Effect of calcium and vitamin D supplementation on bone mineral density in children with inflammatory bowel disease

Eric I. Benchimol, Leanne M. Ward, John Christopher G. Gallagher, Frank Rauch, Nick Barrowman, Jaime Warren, Susan Beedle, David R. Mack

Research output: Contribution to journalArticle

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Abstract

OBJECTIVES: The purpose of this study was to evaluate the effect of calcium and vitamin D2 supplementation on bone mineral density (BMD) in children with inflammatory bowel disease (IBD). PATIENTS AND METHODS: This was an open-label, prospective study conducted over a 12-month period. Seventy-two patients were divided into 2 groups based on lumbar spine areal BMD (L2-4 aBMD). Patients with an L2-4 aBMD z score of -1 or higher were assigned to the control group (n = 33; mean age, 11.0 ± 3.5 years; 20 boys). Patients with an L2-4 aBMD of less than -1 (n = 39; mean age 11.8 ± 2.5 years; 25 boys) were allocated to the intervention group and received 1000 mg of supplemental elemental calcium daily for 12 months (n = 19) or supplemental calcium for 12 months and 50,000 IU of vitamin D2 monthly for 6 months (n = 20). RESULTS: The 2 groups differed in L2-4 aBMD z scores (intervention, -1.9 ± 0.6; control, -0.2 ± 0.6; P <0.001) and volumetric L2-4 BMD (vBMD; intervention, 0.29 ± 0.04; control, 0.33 ± 0.06; P <0.001). After 1 year of therapy, the control and intervention groups had similar changes in height z scores, L2-4 aBMD, L2-4 vBMD (z score change, L2-4 aBMD: control 0.2 ± 0.6 [n = 21], intervention 0.4 ± 0.6; P = 0.4 [n = 26]; z score change, L2-4 vBMD: control 0.1 ± 0.4, intervention 0.2 ± 0.6; P = 0.74). The changes in these parameters were similar between patients who had received calcium only or calcium plus vitamin D. CONCLUSIONS: These results suggest that, in children with IBD, supplementation of calcium and vitamin D does not accelerate accrual in L2-4 BMD.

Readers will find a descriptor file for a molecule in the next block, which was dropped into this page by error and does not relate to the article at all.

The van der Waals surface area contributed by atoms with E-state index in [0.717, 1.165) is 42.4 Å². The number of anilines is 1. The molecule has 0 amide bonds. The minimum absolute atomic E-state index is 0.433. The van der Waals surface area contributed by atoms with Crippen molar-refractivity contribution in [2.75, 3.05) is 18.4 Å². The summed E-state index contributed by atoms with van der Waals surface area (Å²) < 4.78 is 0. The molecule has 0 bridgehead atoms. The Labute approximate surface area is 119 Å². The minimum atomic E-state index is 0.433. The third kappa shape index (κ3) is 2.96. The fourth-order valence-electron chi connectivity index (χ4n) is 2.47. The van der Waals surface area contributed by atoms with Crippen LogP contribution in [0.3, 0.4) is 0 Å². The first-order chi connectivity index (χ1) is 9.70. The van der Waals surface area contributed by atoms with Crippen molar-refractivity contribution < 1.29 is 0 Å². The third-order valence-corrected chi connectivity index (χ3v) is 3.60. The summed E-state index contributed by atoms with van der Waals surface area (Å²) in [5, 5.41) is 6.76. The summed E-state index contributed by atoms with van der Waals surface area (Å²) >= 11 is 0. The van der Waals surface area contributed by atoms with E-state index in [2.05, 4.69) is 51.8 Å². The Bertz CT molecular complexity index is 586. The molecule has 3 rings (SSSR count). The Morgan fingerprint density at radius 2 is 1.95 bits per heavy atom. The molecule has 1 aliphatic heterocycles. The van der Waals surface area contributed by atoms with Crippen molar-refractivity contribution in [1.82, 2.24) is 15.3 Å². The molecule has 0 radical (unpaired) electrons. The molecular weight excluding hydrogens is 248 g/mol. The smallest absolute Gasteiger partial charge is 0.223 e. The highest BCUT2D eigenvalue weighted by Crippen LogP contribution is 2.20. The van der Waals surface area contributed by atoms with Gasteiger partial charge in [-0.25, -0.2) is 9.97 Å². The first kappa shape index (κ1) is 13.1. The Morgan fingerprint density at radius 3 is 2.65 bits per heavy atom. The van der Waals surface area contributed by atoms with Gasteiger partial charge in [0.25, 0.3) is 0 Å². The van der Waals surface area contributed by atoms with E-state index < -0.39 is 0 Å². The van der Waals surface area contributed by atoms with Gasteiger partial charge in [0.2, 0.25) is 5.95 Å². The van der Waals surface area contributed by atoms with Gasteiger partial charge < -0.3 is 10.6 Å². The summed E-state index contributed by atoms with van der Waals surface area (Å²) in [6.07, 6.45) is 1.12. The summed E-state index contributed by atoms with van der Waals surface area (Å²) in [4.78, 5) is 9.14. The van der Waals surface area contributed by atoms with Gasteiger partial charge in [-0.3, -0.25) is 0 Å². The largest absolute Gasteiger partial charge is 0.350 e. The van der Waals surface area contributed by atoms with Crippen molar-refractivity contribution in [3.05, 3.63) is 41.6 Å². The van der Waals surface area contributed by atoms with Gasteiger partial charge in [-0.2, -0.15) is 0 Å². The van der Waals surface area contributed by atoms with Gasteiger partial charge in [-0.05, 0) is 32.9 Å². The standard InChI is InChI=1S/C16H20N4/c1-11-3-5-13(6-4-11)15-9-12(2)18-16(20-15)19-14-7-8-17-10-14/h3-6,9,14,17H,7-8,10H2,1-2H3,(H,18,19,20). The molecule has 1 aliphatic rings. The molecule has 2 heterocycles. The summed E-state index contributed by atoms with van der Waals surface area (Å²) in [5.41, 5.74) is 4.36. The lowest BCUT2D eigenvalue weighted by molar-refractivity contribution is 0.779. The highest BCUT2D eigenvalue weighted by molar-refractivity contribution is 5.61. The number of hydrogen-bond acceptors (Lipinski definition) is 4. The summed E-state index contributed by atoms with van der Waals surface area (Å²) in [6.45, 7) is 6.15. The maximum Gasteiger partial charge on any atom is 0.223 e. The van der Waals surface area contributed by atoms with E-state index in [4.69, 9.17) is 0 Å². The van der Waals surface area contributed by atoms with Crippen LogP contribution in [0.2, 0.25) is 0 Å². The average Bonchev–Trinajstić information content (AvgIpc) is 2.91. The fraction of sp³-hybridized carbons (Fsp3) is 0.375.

Original languageEnglish
Pages (from-to)538-545
Number of pages8
JournalJournal of Pediatric Gastroenterology and Nutrition
Volume45
Issue number5
DOIs
StatePublished - Nov 2007

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inflammatory bowel disease
bone density
vitamin D
Inflammatory Bowel Diseases
Vitamin D
Bone Density
Calcium
calcium
ergocalciferol
Ergocalciferols
lumbar spine
Control Groups
prospective studies
Spine
Prospective Studies
therapeutics

All Science Journal Classification (ASJC) codes

  • Gastroenterology
  • Histology
  • Medicine (miscellaneous)
  • Food Science
  • Pediatrics, Perinatology, and Child Health

Cite this

Effect of calcium and vitamin D supplementation on bone mineral density in children with inflammatory bowel disease. / Benchimol, Eric I.; Ward, Leanne M.; Gallagher, John Christopher G.; Rauch, Frank; Barrowman, Nick; Warren, Jaime; Beedle, Susan; Mack, David R.

In: Journal of Pediatric Gastroenterology and Nutrition, Vol. 45, No. 5, 11.2007, p. 538-545.

Research output: Contribution to journalArticle

Benchimol, Eric I. ; Ward, Leanne M. ; Gallagher, John Christopher G. ; Rauch, Frank ; Barrowman, Nick ; Warren, Jaime ; Beedle, Susan ; Mack, David R. / Effect of calcium and vitamin D supplementation on bone mineral density in children with inflammatory bowel disease. In: Journal of Pediatric Gastroenterology and Nutrition. 2007 ; Vol. 45, No. 5. pp. 538-545.
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abstract = "OBJECTIVES: The purpose of this study was to evaluate the effect of calcium and vitamin D2 supplementation on bone mineral density (BMD) in children with inflammatory bowel disease (IBD). PATIENTS AND METHODS: This was an open-label, prospective study conducted over a 12-month period. Seventy-two patients were divided into 2 groups based on lumbar spine areal BMD (L2-4 aBMD). Patients with an L2-4 aBMD z score of -1 or higher were assigned to the control group (n = 33; mean age, 11.0 ± 3.5 years; 20 boys). Patients with an L2-4 aBMD of less than -1 (n = 39; mean age 11.8 ± 2.5 years; 25 boys) were allocated to the intervention group and received 1000 mg of supplemental elemental calcium daily for 12 months (n = 19) or supplemental calcium for 12 months and 50,000 IU of vitamin D2 monthly for 6 months (n = 20). RESULTS: The 2 groups differed in L2-4 aBMD z scores (intervention, -1.9 ± 0.6; control, -0.2 ± 0.6; P <0.001) and volumetric L2-4 BMD (vBMD; intervention, 0.29 ± 0.04; control, 0.33 ± 0.06; P <0.001). After 1 year of therapy, the control and intervention groups had similar changes in height z scores, L2-4 aBMD, L2-4 vBMD (z score change, L2-4 aBMD: control 0.2 ± 0.6 [n = 21], intervention 0.4 ± 0.6; P = 0.4 [n = 26]; z score change, L2-4 vBMD: control 0.1 ± 0.4, intervention 0.2 ± 0.6; P = 0.74). The changes in these parameters were similar between patients who had received calcium only or calcium plus vitamin D. CONCLUSIONS: These results suggest that, in children with IBD, supplementation of calcium and vitamin D does not accelerate accrual in L2-4 BMD.",